Out of all the extended family, only Amy’s mother knew the truth about me. To everyone else, I passed fine. It never came up any more. After years of hormones, surgery, I couldn’t remember the last time anyone had questioned who I was. Amy used to hate it, not being able to qualify this is my boyfriend with he’s trans, especially with her queer friends, so she wouldn’t seem like an ordinary straight girl. Amy was a little concerned sometimes that she was too conventional. I didn’t really get it — I liked to blend, plus I thought she was like a fucking star in every room she walked into. But it was my life, and she got that.
I guess I felt a similar way with friends who liked to introduce me with This is Josh. He’s a paramedic. I had to tell people to stop doing it; it was my card to play. Because inevitably, you immediately got, Wow, what’s your craziest story? I could never do that! But I doubt they really wanted to hear about the woman who jumped off her building last night, especially when all of us were sitting at the bar having a good time. But I got it. It was a weird job. I just didn’t like to immediately be questioned about it.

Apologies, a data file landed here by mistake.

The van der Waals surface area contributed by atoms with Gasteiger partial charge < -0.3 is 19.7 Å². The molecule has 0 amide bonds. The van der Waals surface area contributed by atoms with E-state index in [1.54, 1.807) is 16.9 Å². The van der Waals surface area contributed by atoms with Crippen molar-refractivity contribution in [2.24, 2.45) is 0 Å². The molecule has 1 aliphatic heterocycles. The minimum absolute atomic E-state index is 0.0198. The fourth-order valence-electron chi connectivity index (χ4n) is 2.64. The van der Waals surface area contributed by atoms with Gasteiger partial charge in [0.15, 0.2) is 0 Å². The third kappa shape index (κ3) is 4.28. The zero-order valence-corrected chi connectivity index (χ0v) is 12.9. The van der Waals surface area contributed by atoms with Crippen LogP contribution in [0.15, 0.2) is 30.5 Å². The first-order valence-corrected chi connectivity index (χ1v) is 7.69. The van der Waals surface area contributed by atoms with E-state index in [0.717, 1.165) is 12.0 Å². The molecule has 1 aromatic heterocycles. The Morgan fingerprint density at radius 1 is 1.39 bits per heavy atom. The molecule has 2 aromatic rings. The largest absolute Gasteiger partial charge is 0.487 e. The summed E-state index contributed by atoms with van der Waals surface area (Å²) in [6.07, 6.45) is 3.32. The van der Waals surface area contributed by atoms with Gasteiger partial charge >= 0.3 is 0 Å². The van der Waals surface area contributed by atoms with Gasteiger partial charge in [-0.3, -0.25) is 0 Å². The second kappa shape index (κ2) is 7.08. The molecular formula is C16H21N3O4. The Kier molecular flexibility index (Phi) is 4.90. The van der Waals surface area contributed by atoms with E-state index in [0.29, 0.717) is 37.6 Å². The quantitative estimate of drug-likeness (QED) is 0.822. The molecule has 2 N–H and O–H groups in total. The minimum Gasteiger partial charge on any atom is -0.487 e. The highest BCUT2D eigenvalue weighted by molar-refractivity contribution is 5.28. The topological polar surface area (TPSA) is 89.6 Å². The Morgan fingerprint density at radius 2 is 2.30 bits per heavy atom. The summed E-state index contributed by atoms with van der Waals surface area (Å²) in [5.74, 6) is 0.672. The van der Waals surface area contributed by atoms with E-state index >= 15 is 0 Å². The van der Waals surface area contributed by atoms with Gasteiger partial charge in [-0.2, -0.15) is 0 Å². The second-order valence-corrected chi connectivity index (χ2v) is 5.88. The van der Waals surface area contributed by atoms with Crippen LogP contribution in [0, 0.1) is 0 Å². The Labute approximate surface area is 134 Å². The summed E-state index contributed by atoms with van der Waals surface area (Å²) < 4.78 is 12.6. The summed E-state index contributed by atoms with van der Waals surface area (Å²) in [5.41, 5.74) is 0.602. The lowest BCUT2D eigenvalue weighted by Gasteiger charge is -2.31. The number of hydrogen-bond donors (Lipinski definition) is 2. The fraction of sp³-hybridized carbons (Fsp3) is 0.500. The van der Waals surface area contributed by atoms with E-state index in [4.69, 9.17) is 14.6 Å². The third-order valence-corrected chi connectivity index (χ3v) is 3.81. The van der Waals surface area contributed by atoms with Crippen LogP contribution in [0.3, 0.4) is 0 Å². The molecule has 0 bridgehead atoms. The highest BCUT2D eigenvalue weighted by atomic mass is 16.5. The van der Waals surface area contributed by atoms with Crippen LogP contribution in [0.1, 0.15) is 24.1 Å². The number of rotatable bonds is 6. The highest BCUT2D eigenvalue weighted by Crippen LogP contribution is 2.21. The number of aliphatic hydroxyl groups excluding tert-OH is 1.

The stale coffee is boiling up but he catches it before it goes over the side, pours it into a stained cup and blows on the black liquid, lets a panel of the dream slide forward. If he does not force his attention on it, it might stoke the day, rewarm that old, cold time on the mountain when they owned the world and nothing seemed wrong.